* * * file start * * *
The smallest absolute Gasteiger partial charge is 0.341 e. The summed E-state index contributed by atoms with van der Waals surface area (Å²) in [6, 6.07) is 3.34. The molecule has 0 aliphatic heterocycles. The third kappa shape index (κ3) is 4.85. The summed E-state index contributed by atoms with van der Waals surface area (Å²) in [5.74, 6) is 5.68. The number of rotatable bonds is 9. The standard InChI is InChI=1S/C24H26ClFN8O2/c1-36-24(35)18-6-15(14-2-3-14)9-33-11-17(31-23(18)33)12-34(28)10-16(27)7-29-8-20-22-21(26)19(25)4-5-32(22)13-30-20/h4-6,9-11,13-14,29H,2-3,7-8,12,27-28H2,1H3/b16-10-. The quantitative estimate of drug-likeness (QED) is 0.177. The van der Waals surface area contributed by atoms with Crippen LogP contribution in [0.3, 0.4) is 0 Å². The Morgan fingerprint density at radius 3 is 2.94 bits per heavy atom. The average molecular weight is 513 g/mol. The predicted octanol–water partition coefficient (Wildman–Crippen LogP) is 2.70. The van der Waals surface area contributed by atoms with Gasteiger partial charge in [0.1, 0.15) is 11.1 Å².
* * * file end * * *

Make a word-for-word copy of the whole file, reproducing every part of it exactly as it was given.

The smallest absolute Gasteiger partial charge is 0.341 e. The summed E-state index contributed by atoms with van der Waals surface area (Å²) in [6, 6.07) is 3.34. The molecule has 0 aliphatic heterocycles. The third kappa shape index (κ3) is 4.85. The summed E-state index contributed by atoms with van der Waals surface area (Å²) in [5.74, 6) is 5.68. The number of rotatable bonds is 9. The standard InChI is InChI=1S/C24H26ClFN8O2/c1-36-24(35)18-6-15(14-2-3-14)9-33-11-17(31-23(18)33)12-34(28)10-16(27)7-29-8-20-22-21(26)19(25)4-5-32(22)13-30-20/h4-6,9-11,13-14,29H,2-3,7-8,12,27-28H2,1H3/b16-10-. The quantitative estimate of drug-likeness (QED) is 0.177. The van der Waals surface area contributed by atoms with Crippen LogP contribution in [0.3, 0.4) is 0 Å². The Morgan fingerprint density at radius 3 is 2.94 bits per heavy atom. The average molecular weight is 513 g/mol. The predicted octanol–water partition coefficient (Wildman–Crippen LogP) is 2.70. The van der Waals surface area contributed by atoms with Gasteiger partial charge in [0.1, 0.15) is 11.1 Å².